Four university professors, a physicist, an engineer, and one journalistke met in a book-lined room to read together—aloud—a book on Yiddish linguistics. The host had set out traditional Jewish fare, rozhinkes mit mandeln (raisins and almonds) and poured little glasses of kosher wine so they could drink a l’chaim (a toast) to the beginning of their endeavor.
And then the jokes started flying—in Yiddish.
In the round of introductions, the participants told how they had come to know Yiddish. One said, “I heard it at home.” “You mean you overheard it,” responded another.
When it came to the host, the linguist Tsuguya Sasaki, someone asked how many languages he knows.
“Ich ken shveign oif dreitzen sprach (I can shut up in thirteen languages),” Sasaki quipped with a straight face.
Sasaki and one of the participants also attend a similar group that reads Esperanto, a language that they described as “Yiddish for goyim [non-Jews].”
“Why is Esperanto a Slavic language?” one of them tossed out. “Because it’s a dialect of Yiddish!” responded the other.
They described attending an Esperanto conference in another country where the delegates spoke Yiddish during the break. And what do you think the Esperanto aficionados did during a break in the Yiddish meeting? Of course, they talked Esperanto.
The host, who teaches Hebrew linguistics at Bar-Ilan University, proudly showed off a Yiddish-Japanese dictionary he had acquired. Then he wondered why three of the people who said they were coming had not shown up yet.
One of the professors assured him that they were probably operating on Jewish time and explained that if you set the time for acht bidiyuk (8 o’clock on the dot), you couldn’t expect much because bidiyuk is an acronym for “biz de yidden vellen kommen” (until the Jews arrive).
Meanwhile, there was a mini-discussion of poverty. One participant told a joke about a town so poor that when someone wanted to break a 100 crown note, no one could find a 100 crown note to break.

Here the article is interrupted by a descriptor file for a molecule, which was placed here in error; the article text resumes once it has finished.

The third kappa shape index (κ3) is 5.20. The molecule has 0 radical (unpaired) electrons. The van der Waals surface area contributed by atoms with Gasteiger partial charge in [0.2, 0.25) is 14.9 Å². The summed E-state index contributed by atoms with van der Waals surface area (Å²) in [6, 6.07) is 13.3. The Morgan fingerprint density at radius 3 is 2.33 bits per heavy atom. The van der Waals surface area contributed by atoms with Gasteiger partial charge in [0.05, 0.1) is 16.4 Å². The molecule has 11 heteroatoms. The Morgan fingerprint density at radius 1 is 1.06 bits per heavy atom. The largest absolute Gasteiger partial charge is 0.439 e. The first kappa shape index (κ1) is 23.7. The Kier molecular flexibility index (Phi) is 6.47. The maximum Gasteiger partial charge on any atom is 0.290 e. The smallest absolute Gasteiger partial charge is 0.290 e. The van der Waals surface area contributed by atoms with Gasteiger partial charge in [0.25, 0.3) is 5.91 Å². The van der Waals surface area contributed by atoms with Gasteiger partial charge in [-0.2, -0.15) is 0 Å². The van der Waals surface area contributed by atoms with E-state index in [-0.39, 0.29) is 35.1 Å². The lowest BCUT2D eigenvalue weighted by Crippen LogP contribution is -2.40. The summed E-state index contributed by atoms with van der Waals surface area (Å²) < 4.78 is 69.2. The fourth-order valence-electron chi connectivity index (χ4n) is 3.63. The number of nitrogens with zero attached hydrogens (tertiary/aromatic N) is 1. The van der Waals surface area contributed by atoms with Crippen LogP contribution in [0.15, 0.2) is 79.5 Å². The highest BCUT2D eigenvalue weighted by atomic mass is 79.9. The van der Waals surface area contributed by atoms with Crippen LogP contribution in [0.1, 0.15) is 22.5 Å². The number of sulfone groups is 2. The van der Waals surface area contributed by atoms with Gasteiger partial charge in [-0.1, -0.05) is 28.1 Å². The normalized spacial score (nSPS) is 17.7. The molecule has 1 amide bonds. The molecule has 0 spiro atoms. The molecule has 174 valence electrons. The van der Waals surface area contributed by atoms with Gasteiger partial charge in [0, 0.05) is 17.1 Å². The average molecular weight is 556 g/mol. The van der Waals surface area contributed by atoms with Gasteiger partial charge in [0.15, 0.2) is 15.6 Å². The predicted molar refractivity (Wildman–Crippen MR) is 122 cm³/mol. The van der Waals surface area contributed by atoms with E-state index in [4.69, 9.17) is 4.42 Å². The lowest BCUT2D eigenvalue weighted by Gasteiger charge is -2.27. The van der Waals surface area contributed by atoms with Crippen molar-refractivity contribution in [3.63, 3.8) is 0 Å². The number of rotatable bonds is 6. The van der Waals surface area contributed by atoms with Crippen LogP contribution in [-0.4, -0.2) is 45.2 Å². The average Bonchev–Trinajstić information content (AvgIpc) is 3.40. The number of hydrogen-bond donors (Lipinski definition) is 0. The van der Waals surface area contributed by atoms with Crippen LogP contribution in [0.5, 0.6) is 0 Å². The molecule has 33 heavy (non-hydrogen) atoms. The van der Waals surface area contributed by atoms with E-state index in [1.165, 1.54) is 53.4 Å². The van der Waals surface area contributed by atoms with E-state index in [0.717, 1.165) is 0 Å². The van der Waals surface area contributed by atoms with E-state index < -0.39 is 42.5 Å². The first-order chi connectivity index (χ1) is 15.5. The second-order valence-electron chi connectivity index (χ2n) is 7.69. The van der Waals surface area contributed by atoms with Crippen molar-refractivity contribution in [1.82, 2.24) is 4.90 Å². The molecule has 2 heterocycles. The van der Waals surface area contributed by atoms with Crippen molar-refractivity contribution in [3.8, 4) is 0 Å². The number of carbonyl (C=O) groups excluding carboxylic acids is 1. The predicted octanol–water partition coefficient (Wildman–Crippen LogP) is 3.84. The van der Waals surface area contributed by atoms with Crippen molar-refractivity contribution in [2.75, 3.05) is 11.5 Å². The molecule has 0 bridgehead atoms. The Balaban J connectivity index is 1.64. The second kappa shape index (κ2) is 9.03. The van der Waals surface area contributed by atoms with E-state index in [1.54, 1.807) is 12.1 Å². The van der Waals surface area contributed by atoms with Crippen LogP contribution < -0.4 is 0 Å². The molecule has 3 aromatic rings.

And another participant recalled that when she started teaching Yiddish at Bar-Ilan, she was told that the Lithuanian pronunciation is now considered standard. This was not what she had grown up with, but she quickly learned it, so much so that when she came home and started talking to her father, Lithuanian Yiddish came out of her mouth. Her father, quite annoyed (because there has always been rivalry between the different groups of Yiddish speakers) said to her, “Ti mir a toive—red vi a mensch (Do me a favor—talk like a human being).”
When the actual reading for which we had gathered began, I wanted to crawl under my chair and hide. Everyone else read with at least a fair degree of fluency, and some with mellifluous ease. I had never read Yiddish aloud, except to sound out the words in the text as I was reading it in preparation for the meeting. There were so many unfamiliar words, but even the familiar ones were easier to grasp if I said them aloud to myself.
Suffice it to say that everyone was very polite when I read and even wished me a yasher koich (“congratulations,” usually used when someone has an honor in the synagogue, such as reading from the Torah). Maybe I will improve with practice, but I wouldn’t put my money on it.
Meanwhile, I was happy to learn that our host’s immediate family in Japan was not directly affected by today’s earthquake and tsunami.
And on that positive note, I wish you a gitten shabbes (a good Sabbath) and apologize if I’ve mangled the transliterations.
Text copyright 2011 by Esther Hecht. No part of the text may be used without written permission of the author.